THE kudu hunting season starts this week, and it is time for the Eastern Cape to take a bite out of South Africa’s R7-billion industry. While some game can be hunted all year round, hunters from across the country are champing at the bit as Thursday marks the opening of the two-month period set aside for hunting one of the country’s most sought-after antelopes.
East Cape Game Management Association (ECGMA) chief executive Stappie Staphorst said some regions would have a better season than others, but predicted it should be a fairly good year for kudu hunters in the province.
“Each region determines its own hunting season, and an area like Steytlerville decided not to hunt kudu this year because the numbers and conditions are not good enough. But the rest of the province should do well,” Staphorst said.
In the build-up to the kudu season, the annual HuntEx Eastern Cape Hunter’s Fair took place in Jeffreys Bay this past weekend.
Organiser Deon Erasmus said visitor numbers pointed towards a good season.
“This is a good time of year to have the expo because people are preparing for the hunting season,” he said.
“Their minds are in the right space for an event like this, and this is a good place to do some last-minute shopping before you go into the veld.”
Despite the ongoing drought and concerns over hunting and animal conditions, HuntEx still attracted about 4 000 visitors.
“According to our research, the Eastern Cape has more hunters per capita than any other province in the country,” Erasmus said.
“It [the fair] also provides massive attraction and opportunities for international hunters. It is slightly cheaper than the provinces further north and there are a vast number of farms offering packages that suit a wide range of hunters.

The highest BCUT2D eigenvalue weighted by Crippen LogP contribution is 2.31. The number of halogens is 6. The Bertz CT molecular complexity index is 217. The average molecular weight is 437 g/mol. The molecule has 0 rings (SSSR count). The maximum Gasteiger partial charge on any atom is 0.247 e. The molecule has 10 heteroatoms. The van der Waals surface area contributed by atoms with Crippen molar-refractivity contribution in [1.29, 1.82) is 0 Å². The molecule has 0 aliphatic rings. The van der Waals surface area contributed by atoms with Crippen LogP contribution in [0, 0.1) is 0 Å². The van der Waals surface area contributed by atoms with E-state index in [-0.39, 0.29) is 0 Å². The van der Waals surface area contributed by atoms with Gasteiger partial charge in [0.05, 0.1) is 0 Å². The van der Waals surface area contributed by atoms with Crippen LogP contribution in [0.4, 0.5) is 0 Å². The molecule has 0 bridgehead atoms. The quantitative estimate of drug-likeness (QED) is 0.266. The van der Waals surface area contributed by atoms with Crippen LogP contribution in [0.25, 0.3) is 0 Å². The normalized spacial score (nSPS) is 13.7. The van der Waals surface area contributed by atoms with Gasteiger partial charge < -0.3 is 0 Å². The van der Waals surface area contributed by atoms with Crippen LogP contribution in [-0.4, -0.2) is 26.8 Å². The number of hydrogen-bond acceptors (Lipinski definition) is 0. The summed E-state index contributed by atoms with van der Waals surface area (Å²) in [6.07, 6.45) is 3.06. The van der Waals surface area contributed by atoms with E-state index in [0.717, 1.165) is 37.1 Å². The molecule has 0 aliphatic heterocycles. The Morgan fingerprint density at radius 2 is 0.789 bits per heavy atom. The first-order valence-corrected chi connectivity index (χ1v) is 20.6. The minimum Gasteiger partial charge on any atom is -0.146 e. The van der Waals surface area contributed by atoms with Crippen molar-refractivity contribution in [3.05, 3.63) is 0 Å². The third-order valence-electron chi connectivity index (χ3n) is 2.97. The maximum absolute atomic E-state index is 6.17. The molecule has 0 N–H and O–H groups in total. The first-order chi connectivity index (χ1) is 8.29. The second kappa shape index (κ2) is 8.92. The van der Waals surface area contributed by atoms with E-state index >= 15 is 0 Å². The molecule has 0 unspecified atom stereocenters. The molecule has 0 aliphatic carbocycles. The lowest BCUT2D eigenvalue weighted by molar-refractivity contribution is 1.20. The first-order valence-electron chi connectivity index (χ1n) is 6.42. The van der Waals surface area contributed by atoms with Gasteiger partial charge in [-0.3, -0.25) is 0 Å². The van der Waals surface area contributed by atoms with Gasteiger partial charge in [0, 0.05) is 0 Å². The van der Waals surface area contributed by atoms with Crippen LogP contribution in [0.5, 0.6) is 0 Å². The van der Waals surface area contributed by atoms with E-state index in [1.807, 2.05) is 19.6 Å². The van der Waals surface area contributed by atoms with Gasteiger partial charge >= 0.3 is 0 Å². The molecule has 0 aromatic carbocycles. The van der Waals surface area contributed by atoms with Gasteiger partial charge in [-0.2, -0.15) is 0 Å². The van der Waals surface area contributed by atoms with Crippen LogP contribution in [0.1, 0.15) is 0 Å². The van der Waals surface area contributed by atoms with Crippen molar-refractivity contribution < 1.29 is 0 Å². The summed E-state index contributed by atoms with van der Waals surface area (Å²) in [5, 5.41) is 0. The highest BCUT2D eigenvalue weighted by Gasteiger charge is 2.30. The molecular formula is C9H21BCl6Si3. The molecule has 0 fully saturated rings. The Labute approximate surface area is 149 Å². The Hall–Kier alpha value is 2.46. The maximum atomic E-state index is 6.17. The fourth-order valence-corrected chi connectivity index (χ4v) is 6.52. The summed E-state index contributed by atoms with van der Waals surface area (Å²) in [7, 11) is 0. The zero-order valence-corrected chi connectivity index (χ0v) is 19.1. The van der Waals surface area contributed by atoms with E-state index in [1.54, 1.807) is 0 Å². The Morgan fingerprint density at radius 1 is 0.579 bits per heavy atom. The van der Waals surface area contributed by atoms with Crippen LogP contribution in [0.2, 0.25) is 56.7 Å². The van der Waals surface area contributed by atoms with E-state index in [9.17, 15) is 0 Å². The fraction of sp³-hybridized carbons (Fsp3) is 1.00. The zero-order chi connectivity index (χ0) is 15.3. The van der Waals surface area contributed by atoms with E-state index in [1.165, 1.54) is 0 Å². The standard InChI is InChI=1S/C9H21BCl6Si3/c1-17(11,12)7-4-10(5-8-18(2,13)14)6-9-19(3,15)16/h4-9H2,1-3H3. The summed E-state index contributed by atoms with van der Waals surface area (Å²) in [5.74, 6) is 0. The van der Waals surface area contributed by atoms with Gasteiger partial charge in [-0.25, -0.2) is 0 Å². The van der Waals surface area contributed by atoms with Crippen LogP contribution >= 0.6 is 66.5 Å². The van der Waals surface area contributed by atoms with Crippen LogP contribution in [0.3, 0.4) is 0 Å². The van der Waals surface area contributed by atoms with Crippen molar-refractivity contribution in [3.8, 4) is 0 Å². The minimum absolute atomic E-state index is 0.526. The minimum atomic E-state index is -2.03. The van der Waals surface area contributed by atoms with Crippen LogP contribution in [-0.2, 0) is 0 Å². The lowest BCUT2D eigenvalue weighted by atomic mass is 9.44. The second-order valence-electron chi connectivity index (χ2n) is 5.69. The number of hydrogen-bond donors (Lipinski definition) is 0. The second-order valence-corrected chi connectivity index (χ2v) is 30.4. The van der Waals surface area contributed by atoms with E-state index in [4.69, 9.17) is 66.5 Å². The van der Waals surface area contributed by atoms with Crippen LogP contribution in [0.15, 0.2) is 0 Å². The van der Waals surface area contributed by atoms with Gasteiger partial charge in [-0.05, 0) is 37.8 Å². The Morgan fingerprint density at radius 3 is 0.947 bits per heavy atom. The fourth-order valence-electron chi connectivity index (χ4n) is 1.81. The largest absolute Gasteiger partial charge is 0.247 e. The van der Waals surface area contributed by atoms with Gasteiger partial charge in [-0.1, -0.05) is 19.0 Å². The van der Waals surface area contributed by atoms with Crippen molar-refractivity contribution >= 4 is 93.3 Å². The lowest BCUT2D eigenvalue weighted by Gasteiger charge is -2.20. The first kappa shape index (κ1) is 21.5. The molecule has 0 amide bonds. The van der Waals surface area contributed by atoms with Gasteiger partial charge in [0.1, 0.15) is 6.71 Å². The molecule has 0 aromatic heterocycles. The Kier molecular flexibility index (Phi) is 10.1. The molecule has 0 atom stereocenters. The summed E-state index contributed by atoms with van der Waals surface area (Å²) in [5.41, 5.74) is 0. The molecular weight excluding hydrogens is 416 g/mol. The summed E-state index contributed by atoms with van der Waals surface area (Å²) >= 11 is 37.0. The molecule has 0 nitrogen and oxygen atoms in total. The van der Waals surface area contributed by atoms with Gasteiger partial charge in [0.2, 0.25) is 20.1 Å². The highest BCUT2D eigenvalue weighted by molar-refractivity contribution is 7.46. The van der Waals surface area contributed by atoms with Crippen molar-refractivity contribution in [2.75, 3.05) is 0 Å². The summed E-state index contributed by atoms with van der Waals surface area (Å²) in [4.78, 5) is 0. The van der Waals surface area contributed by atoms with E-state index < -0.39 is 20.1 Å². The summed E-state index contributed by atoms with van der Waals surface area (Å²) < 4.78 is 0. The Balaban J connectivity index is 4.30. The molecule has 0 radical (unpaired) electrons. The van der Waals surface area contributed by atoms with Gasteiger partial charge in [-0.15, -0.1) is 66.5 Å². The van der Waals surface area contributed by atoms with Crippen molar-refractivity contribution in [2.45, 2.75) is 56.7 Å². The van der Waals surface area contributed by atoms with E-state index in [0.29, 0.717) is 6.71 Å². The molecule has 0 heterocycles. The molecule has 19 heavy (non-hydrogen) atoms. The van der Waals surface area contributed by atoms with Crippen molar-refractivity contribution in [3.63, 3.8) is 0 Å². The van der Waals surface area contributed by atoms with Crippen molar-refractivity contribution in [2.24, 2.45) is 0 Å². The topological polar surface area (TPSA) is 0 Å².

“Overall the Eastern Cape is a very attractive prospect for hunters globally, and the industry here is still showing great development and growth,” Erasmus said.
HuntEx hosts two other shows every year – in Cape Town and Gauteng – but feels the Eastern Cape show is a crucial part of their calendar.
“If you take into account all hunting and hunting-related expenses, the industry is worth between R6-billion and R7-billion every year. The Eastern Cape has the opportunity to turn the hunting industry into one of its biggest industries.”
Erasmus said their research showed that an estimated R7-billion was pumped into a range of different industries, including hospitality and accommodation, transport and fuel, retail, as well as meat.
Looking at the coming weekend, two days after the official opening of the season, the Jansenville district will host its annual season launch with a kudu hunting event that has attracted hunters from across the country for the better part of the last decade.
Staphorst said nearly 10 years ago, a group of farmers and businessmen came up with the idea to have a season launch event, and since then Jansenville had grown into one of the go-to hunting destinations for the start of the season.
“Farmers from across the district form part of the event that sees hunters come onto their farms, looking to bag the biggest kudu in the district.
“We as ECGMA are also involved, and handle measurements for record and prize-giving purposes,” he said.
The event brings a huge economic injection into the region, as dozens of hunters seek accommodation and a range of other services for the weekend.
Looking further ahead, Staphorst said the kudu season may only last until the end of July, but recent rain and improving conditions throughout the province promised good hunting for other species.
“The veld is looking very good in places. The recent rain might not affect the vegetation too much just yet, but in a few months we could see some ideal conditions for hunting for species open year-round,” Staphorst said.